By Dave of Darlington
The importance of carbon-to-nitrogen ratios
The carbon-to-nitrogen ratio (usually abbreviated to C/N ratio) is one of the most important characteristics of soil and soil amendments. In Growing Green International magazine Num 14 p 14-15 I tried to show how the C/N ratio of a plant residue controls the way in which it decomposes in the soil. So knowledge of the C/N ratios of different materials can help us to decide which is the appropriate one to use.
In vegan-organic growing the soil amendments are nearly all of plant origin. But plant residues cannot feed the crops directly – they first need to be broken down into very simple inorganic substances before the roots of the crops can absorb them. The final stage of this breakdown is carried out by microorganisms – bacteria and fungi.
We can divide vegan-organic soil amendments into two distinct classes, according to where this microbial breakdown takes place. They may be either composts or mulches. In the case of composts most of the microbial breakdown takes place away from the soil in pile of plant material known as a compost heap or, on a larger scale, a windrow. With mulches, however, the breakdown takes place in, or in contact with, the soil where the crops are growing.
The pros and cons So what are the advantages and disadvantages of these two types of soil amendment? Composts have the advantage that they are lighter and easier to handle than mulches. They usually have a powdery or granular form, which makes it easy to spread them on the soil, even while the crops are growing. The bulkiness of most mulches makes this difficult. Composts can also be used advantageously in the case of materials that should not come into direct contact with the soil, such as human waste. The product of a compost toilet is a common example of this.
The main advantage of mulches is that, weight for weight, they do more good to the soil. This stems from the fact that, as mentioned above, the breakdown of the plant materials takes place actually in or on the soil. To understand this we need to look in more detail at how this breakdown takes place.
The most important agents of this breakdown of plant material are the bacteria and fungi, which feed on the fresh plant materials. They use part of the carbon in these materials to provide themselves with energy, breathing it out as carbon dioxide like we do. The rest they leave in the form of more stable or more inert substances in the compost or in the soil, as the case may be. They will flourish as long as there is fresh plant material for them to feed on. So, in the compost heap, they multiply very rapidly as the compost heap initially warms up, but, as the decomposition of the plant material proceeds, they gradually die out again. By the time the compost has matured, it contains very little suitable food for the microorganisms to feed on.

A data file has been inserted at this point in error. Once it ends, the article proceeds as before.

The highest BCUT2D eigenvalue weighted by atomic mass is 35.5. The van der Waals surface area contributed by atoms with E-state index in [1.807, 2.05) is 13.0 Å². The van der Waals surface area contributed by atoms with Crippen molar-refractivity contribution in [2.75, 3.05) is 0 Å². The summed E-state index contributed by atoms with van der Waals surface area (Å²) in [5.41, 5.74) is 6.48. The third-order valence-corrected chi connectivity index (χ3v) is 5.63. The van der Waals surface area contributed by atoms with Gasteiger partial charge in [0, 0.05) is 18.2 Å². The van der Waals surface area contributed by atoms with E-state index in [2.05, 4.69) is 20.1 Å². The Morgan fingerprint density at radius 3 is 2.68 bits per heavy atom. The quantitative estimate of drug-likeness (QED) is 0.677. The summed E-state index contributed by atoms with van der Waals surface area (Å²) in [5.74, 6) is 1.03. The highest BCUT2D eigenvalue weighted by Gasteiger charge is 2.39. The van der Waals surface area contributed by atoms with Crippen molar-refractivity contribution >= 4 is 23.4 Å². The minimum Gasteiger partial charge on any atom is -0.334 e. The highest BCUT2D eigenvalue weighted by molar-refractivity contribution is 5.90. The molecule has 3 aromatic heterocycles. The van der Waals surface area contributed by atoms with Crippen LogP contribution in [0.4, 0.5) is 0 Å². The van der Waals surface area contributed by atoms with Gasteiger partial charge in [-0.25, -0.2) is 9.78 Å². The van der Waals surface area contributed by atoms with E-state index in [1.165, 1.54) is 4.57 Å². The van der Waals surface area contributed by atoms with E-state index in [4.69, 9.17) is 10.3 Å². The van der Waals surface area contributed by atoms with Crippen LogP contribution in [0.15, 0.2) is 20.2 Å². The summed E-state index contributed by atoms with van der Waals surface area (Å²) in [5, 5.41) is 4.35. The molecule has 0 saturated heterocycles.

So when compost is applied to the soil, it does very little to promote microbial growth. When mulch is applied, on the other hand, since it consists of fresh plant material, it causes a great increase in the populations of bacteria and fungi in the soil and these populations will remain high as long as we continue to apply fresh mulch.
Drawing: Christine Mackay
But why, you might ask, is it so important to have a high microbial population in the soil? After all, if we are using compost, the job of the microorganisms in breaking the plant material down has already been done. The point is that soil microorganisms, especially fungi, have other important functions to perform besides plant decay. In particular, they make a major contribution to stabilising soil and protecting it from erosion. They do this by gluing the very small soil particles together to give the soil the coarse crumb structure that is so characteristic of a good agricultural or horticultural soil.
So we can make the optimum use of plant residues by applying them to the soil as a mulch rather than as a compost. In that way we not only feed the soil but also help to conserve it for the future.
In Praise of Compost
In the above I may have appeared to be completely dismissive of compost. I did not mean to be. All I was trying to say (in a somewhat muddled fashion) was that, if you just want to improve the soil with some fresh organic material, whether it be vegetable waste or crop residues or weeds or green manure, you will impart more organic matter and nutrients to the soil by using the material as a mulch than by composting it and then putting the compost on the soil.
However, this is not to say that the process of composting does not have important uses. There are a number of specific ways in which the composting of plant waste can bring great benefits. First of all, the composting process itself can kill off plant pathogens (disease-causing organisms), as well as weed seeds and vegetative parts of weeds, such as couch grass rhizomes. This sanitising effect of composting depends mainly on the high temperature that can develop in the compost heap. Few living things can survive a prolonged period of heating above 50°C. There are some fungi, however, that will survive up to 60°C or more (for example, the fungus that causes club-root in brassicas), so, to be on the safe side, it is best to ensure that the compost heap heats to 65-70°C, which should kill off all microorganisms.